9 Konofal, E., Lecendreux, M. , Arnulf, I., & Mouren, M. C. (2004). Iron deficiency in children with attention-deficit/hyperactivity disorder. Archives of pediatrics & adolescent medicine, 158(12), 1113–1115. https://doi.org/10.1001/archpedi.158.12.1113

10 Wang, Y., Huang, L., Zhang, L., Qu, Y., & Mu, D. (2017). Iron Status in Attention-Deficit/Hyperactivity Disorder: A Systematic Review and Meta-Analysis. PloS one, 12(1), e0169145. https://doi.org/10.1371/journal.pone.0169145

11 Konofal, E., Lecendreux, M., et.al. (2008). Effects of iron supplementation on attention deficit hyperactivity disorder in children. Pediatric Neurology, 38(1), 20-26. https://doi.org/10.1016/j.pediatrneurol.2007.08.014

12Gan, J., Galer, P., Ma, D., Chen, C., & Xiong, T. (2019). The effect of vitamin d supplementation on attention-deficit/hyperactivity disorder: A systematic review and meta-analysis of randomized controlled trials. Journal of Child and Adolescent Psychopharmacology, 29(9), 670–687. https://doi.org/10.1089/cap.2019.0059

13Li, H. H., Yue, X. J., Wang, C. X., Feng, J. Y., Wang, B., & Jia, F. Y. (2020). Serum levels of vitamin a and vitamin d and their association with symptoms in children with attention deficit hyperactivity disorder. Frontiers in Psychiatry, 11, 599958. https://doi.org/10.3389/fpsyt.2020.599958

14Granero, R., Pardo-Garrido, A., Carpio-Toro, I. L., Ramírez-Coronel, A. A., Martínez-Suárez, P. C., & Reivan-Ortiz, G. G. (2021). The role of iron and zinc in the treatment of ADHD among children and adolescents: A systematic review of randomized clinical trials. Nutrients, 13(11), 4059. https://doi.org/10.3390/nu13114059

15Christiansen, L., Beck, M. M., Bilenberg, N., Wienecke, J., Astrup, A., & Lundbye-Jensen, J. (2019). Effects of exercise on cognitive performance in children and adolescents with ADHD: potential mechanisms and evidence-based recommendations. Journal of Clinical Medicine, 8(6), 841. https://doi.org/10.3390/jcm8060841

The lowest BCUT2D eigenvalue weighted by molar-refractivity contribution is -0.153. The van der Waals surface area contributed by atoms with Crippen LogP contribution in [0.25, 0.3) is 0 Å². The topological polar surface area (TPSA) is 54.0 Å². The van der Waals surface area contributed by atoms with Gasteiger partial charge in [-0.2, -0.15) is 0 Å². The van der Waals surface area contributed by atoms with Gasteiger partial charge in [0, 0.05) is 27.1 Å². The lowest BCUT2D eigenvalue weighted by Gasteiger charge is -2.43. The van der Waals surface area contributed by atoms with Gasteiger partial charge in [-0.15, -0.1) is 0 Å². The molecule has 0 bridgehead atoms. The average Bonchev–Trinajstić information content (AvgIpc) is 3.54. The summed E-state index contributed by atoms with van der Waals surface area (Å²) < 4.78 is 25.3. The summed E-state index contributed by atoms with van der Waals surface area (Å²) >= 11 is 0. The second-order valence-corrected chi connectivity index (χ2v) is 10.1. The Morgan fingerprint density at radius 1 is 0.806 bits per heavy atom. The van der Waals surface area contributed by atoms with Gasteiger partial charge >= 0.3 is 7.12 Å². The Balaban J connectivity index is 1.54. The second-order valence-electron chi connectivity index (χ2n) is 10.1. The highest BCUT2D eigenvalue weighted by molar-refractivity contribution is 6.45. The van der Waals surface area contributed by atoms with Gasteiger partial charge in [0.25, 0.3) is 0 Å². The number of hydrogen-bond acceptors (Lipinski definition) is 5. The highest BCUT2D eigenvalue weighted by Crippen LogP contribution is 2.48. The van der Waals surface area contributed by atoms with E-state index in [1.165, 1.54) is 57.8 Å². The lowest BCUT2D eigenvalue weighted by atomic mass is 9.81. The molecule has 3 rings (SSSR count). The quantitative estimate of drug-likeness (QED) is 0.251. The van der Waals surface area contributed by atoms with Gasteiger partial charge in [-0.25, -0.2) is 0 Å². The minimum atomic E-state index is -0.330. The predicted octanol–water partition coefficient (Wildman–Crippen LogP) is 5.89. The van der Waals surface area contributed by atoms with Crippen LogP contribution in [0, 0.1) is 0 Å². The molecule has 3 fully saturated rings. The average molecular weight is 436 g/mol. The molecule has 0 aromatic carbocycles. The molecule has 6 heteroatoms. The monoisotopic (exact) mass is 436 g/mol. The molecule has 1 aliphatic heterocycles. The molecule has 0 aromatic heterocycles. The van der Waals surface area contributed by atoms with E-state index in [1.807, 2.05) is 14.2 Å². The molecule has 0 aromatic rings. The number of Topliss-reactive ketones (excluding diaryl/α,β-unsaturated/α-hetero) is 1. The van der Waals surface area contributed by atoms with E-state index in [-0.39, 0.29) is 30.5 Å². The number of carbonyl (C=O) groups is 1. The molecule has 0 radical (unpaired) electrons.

16Pontifex, M. B., Saliba, B. J., Raine, L. B., Picchietti, D. L., & Hillman, C. H. (2013). Exercise improves behavioral, neurocognitive, and scholastic performance in children with attention-deficit/hyperactivity disorder. The Journal of Pediatrics, 162(3), 543–551. https://doi.org/10.1016/j.jpeds.2012.08.036

17Huang, C. J., Huang, C. W., Hung, C. L., Tsai, Y. J., Chang, Y. K., Wu, C. T., & Hung, T. M. (2018). Effects of acute exercise on resting EEG in children with attention-deficit/hyperactivity disorder. Child Psychiatry and Human Development, 49(6), 993–1002. https://doi.org/10.1007/s10578-018-0813-9

18McPherson, A., Mackay, L., Kunkel, J., & Duncan, S. (2018). Physical activity, cognition and academic performance: An analysis of mediating and confounding relationships in primary school children. BMC Public Health, 18(1), 936. https://doi.org/10.1186/s12889-018-5863-1

19Lobelo, F., Muth, N. D., Hanson, S., Nemeth, B. A., COUNCIL ON SPORTS MEDICINE AND FITNESS, & SECTION ON…(2020). Physical activity assessment and counseling in pediatric clinical settings. Pediatrics, 145(3), e20193992. https://doi.org/10.1542/peds.2019-3992

20Hopkins, M. E., Davis, F. C., Vantieghem, M. R., Whalen, P. J., & Bucci, D. J. (2012). Differential effects of acute and regular physical exercise on cognition and affect. Neuroscience, 215, 59–68. https://doi.org/10.1016/j.neuroscience.2012.04.056

21Kadri, A., Slimani, M., Bragazzi, N. L., Tod, D., & Azaiez, F. (2019). Effect of taekwondo practice on cognitive function in adolescents with attention deficit hyperactivity disorder. International Journal of Environmental Research and Public Health, 16(2), 204. https://doi.org/10.3390/ijerph26020204

22 Kuo, F. E., & Taylor, A. F. (2004). A potential natural treatment for attention-deficit/hyperactivity disorder: Evidence from a national study. American Journal of Public Health, 94(9), 1580–1586. https://doi.org/10.2105/ajph.94.9.1580